But much of Kansas lacks access to the basic broadband needed for today’s workplace applications. Remote work just won’t come to places with slow internet.
Slow Acceptance of Remote Work
A little more than 5% of American workers worked remotely in 2017. That reflects a steady, but slow, rise.
And while the digital economy is expanding, many tech companies want their employees working physically closer together. Facebook and Google invested in campuses designed for workers to bump into each other. Yahoo and IBM have rolled back remote work privileges.
They reason game-changing serendipity happens over a cubicle wall more easily than by email.
Some companies continue to encourage remote work. Dell is doing so to save on real estate costs.
There’s also a shortage of high-skilled talent in the big metro areas where many tech companies are based. The Center on Rural Innovation is hoping companies will turn to remote work out of necessity. That’s why the center is providing financial and technical support to places like Pittsburg to create a virtual hub of trained remote workers living in small cities.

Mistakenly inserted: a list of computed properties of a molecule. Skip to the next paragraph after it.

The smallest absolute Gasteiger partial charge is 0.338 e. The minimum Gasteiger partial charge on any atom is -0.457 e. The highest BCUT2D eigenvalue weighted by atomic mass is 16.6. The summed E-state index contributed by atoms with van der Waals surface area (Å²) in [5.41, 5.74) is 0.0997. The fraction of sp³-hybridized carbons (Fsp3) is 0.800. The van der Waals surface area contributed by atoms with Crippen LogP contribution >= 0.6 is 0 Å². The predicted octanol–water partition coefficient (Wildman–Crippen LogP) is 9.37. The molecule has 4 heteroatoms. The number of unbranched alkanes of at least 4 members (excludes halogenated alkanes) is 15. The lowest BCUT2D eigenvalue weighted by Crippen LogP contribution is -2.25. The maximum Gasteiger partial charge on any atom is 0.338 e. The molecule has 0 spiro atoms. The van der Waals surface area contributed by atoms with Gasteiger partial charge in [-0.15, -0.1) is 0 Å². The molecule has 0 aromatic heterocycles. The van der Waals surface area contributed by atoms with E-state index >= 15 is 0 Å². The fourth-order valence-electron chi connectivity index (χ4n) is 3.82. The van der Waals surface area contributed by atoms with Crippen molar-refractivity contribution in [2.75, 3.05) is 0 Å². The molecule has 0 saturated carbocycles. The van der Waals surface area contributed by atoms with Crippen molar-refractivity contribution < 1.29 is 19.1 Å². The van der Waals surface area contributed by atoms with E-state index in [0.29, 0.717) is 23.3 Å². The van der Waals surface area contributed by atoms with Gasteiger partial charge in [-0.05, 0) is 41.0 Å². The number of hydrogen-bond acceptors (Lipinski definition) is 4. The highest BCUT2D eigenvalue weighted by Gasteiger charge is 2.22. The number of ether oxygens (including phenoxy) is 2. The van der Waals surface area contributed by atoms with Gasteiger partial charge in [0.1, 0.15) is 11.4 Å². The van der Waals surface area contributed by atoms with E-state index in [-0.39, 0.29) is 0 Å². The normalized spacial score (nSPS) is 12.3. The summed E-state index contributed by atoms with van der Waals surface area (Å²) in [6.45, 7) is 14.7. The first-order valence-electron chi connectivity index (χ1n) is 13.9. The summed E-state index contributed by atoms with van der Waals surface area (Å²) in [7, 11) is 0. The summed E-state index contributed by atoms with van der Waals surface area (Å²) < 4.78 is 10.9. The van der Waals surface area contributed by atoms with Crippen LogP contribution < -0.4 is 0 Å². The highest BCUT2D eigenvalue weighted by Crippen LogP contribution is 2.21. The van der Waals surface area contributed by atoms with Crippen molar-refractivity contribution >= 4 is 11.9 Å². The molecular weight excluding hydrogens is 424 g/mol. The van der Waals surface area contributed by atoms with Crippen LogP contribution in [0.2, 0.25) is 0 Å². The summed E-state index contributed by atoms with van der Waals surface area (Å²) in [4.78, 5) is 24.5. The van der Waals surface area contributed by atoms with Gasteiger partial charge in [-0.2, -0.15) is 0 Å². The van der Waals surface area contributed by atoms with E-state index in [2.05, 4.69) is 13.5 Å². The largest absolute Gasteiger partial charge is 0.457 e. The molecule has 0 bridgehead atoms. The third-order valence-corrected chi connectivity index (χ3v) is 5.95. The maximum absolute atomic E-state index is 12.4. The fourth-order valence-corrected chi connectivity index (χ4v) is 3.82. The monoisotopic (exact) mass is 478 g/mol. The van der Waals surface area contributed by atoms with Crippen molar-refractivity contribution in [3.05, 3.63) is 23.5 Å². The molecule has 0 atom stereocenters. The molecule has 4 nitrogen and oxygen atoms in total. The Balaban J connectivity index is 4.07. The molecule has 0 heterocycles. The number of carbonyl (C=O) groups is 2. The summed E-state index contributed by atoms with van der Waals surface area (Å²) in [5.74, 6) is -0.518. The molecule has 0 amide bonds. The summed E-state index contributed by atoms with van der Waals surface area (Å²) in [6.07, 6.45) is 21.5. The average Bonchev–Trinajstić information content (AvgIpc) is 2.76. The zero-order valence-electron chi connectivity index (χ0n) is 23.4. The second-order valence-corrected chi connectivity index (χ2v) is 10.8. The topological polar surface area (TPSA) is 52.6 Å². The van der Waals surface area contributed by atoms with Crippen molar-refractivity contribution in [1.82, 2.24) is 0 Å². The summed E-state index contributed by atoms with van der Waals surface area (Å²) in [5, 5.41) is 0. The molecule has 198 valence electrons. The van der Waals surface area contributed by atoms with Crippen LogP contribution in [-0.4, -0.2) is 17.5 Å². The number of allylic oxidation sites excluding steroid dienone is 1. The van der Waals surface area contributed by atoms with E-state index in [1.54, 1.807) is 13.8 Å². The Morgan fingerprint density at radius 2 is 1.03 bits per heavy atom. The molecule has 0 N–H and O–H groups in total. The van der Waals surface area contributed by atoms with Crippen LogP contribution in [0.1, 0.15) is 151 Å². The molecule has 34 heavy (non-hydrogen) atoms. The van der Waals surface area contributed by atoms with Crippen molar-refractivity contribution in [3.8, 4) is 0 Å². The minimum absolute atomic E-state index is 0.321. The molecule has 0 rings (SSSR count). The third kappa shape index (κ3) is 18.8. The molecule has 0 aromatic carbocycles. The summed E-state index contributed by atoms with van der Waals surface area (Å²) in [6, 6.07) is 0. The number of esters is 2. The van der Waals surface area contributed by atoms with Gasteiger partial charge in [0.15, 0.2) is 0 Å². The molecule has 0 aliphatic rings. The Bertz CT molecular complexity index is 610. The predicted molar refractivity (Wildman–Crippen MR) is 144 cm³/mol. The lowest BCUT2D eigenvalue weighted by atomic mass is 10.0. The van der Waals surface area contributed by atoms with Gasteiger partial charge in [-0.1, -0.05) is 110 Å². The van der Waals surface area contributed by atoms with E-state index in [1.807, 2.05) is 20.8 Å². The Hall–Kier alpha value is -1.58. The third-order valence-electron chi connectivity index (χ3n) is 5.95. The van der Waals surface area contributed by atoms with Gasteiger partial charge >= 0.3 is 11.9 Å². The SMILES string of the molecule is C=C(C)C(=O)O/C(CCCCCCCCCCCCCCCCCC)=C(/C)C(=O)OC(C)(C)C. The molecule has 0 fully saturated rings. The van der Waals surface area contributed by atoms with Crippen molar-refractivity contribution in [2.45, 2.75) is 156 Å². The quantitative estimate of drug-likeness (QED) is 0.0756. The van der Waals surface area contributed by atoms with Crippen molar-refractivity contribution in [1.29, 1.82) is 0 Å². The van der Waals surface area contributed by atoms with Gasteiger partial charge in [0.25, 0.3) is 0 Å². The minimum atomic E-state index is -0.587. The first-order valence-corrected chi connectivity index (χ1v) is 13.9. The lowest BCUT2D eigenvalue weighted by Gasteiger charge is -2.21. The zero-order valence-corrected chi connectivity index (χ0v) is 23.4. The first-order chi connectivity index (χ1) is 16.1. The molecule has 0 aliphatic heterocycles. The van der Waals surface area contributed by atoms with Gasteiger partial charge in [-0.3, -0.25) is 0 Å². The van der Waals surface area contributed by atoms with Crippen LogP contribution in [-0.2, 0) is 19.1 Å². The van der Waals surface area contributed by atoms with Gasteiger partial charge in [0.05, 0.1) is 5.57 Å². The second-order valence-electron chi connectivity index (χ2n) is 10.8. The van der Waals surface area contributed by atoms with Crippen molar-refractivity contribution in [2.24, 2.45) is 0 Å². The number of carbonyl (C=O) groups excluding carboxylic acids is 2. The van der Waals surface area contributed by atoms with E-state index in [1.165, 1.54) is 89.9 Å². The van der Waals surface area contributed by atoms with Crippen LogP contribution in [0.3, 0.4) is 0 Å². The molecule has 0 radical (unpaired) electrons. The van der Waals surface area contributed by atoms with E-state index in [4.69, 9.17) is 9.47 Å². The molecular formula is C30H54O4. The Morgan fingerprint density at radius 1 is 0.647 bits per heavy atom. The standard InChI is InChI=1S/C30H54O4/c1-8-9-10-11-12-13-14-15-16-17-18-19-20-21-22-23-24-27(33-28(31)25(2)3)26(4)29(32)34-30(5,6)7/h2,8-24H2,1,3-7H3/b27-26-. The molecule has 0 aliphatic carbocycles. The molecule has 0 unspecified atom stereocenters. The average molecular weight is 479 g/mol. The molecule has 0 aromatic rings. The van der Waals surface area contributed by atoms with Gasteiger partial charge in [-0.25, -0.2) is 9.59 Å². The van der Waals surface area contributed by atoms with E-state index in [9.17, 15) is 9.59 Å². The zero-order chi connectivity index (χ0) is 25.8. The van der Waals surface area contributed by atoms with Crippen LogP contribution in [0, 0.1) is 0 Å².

“There is a real opportunity to surface, and in some cases train up people, who can work in those fields to live where they want,” said Matt Dunne, the executive director for the Center on Rural Innovation.
Demands from younger workers may force employers who are still iffy on extra out-of-office time to give in. Millennials were more likely than older generations to say a flexible schedule and remote work opportunities were important in a job, according to a Marketplace-Edison Research poll.
One problem for remote workers: loneliness.